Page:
Few know this but it was he who gave us the name CII. By 1986, we had already changed our name to CEI (Confederation of Engineering Industry), but the very next year he said we should become a pan-Indian industry body. It took us four years to change our name (in 1991) overcoming strong internal opposition; we were metal bashers [reference to engineering firms], after all.
Bombay Club, Reliance and Godhra
There were those who were uncomfortable with the pace of economic reforms after 1991. (The so-called Bombay Club with) the likes of Rahul Bajaj, Lalit Thapar, Hari Shankar Singhania said, “Slow down, slow down… we are not ready.” We at CII (supported by Ratan Tata and others) countered that by: “You are overestimating the threat and underestimating yourself.” Rahul (Bajaj) and I had some heated exchanges on this but it never got personal.
In 1997, the government allowed zero-duty imports on capital goods, potentially benefiting companies such as Reliance Industries that was starting its (Jamnagar) oil refinery project. We made a presentation to the government that the duty structure was unfair to Indian companies because they had to pay duties on components and parts they imported as also bear excise duty. At an open house with then Prime Minister I.K. Gujral, a Reliance executive accused CII of misleading the government, a charge we denied. We even brought out advertisements but the government stuck with its plan.
Perhaps the toughest challenge came in the aftermath of the Godhra riots. In February 2003, (Gujarat Chief Minister Narendra) Modi had come to a CII function and we talked about security in the state and if it was safe for business to go there. Modi was angry. After his return to Gandhinagar, we had our members (we had about 200 in Gujarat) worried. I didn’t know anyone in the BJP and called Arun Jaitley. It was an evening that a cricket match was on and we sat in his house watching Tendulkar, and talked. For two hours. Jaitley wanted to know everything: Who I was, what CII was, who the office bearers were, what was their thinking... At the end, he told me Modi was coming to the Jaitley home for dinner and he would talk it over.
Some days later, we spoke again and Jaitley told me that Modi wanted an apology. That was out of the question. But I offered that we would draft a letter at the end of which we would say that CII regretted the misunderstanding. It was not an apology but we were sure that the media would make out it to be one. And, it did.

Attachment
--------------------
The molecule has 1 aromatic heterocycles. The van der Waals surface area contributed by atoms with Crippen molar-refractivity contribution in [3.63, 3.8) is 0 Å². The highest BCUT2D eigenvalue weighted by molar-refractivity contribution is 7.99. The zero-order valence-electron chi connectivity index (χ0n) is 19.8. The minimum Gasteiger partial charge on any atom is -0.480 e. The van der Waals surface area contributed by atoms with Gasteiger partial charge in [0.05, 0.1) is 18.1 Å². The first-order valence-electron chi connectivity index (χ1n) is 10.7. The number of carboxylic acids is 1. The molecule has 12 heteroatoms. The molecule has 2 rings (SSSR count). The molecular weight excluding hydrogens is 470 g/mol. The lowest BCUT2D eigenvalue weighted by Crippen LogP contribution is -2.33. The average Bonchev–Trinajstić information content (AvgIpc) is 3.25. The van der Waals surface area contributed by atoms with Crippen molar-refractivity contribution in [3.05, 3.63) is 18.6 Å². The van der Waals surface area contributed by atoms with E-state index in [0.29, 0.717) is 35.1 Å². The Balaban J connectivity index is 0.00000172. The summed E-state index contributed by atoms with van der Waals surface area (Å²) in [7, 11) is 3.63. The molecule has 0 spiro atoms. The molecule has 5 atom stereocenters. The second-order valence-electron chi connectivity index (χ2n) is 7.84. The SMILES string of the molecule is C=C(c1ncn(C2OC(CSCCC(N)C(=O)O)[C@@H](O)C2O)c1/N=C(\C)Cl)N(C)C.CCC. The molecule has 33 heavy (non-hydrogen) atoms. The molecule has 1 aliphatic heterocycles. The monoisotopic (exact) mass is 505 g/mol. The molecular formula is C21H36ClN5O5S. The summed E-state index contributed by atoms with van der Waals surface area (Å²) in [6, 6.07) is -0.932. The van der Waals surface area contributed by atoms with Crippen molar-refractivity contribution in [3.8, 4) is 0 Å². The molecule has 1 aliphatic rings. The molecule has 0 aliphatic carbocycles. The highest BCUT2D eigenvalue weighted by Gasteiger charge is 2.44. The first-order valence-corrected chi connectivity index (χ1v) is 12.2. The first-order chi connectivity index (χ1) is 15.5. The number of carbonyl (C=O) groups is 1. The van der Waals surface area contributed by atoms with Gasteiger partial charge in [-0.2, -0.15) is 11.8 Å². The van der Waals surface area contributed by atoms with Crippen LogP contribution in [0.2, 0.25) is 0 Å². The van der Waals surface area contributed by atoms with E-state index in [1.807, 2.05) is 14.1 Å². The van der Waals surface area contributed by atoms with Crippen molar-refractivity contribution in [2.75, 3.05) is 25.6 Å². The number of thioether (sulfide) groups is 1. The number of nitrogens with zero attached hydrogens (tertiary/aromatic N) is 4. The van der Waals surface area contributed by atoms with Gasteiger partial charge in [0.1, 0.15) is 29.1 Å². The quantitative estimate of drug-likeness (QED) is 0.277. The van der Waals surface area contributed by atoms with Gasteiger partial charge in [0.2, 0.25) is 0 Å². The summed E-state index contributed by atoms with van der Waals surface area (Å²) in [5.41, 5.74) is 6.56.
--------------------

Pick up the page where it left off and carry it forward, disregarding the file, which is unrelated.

The evening I was leaving to meet Modi, my wife accosted me, “You just can’t do this....” Among our close friends are Anu Aga, Azim Premji, Jamshyd Godrej and several from the Parsi and Muslim communities. My answer was that I had two options: I could quit and say I will not do this. Else, I had to look after our members.
The Future for CII
One criticism of me at CII was that I didn’t plan a successor well. We had started planning at least 10 years ago because I was to retire in 1999, when I touched 60, but was asked to stay for five more years. Then, in 2002, I was asked by then president Ashok Soota to give my assessment of my second line. I rated my top 10 people on 24 criteria, each on a scale of five. The board members took my ratings, discussed among themselves, and selected the fifth-ranked (current Director General Chandrajit Banerjee) on my list.
Chandrajit has made a fine beginning; he’s brought back members who had drifted away—for instance, finance and banking guys from Mumbai who thought we were not serving them well. He must now have his own space without Big Brother (me) looking over his shoulder.
As for CII, as India goes global—we have 45 members in the US chapter of India Business Forum; I expect that will be 500 in 10 years—we have to aim to get respect. That should come from the work we do, how we do it (ethically, professionally) and how we compete. At home, if I can convince CEOs to take a smaller salary, live less ostentatiously, and have a sense of social responsibility, I would have done my bit.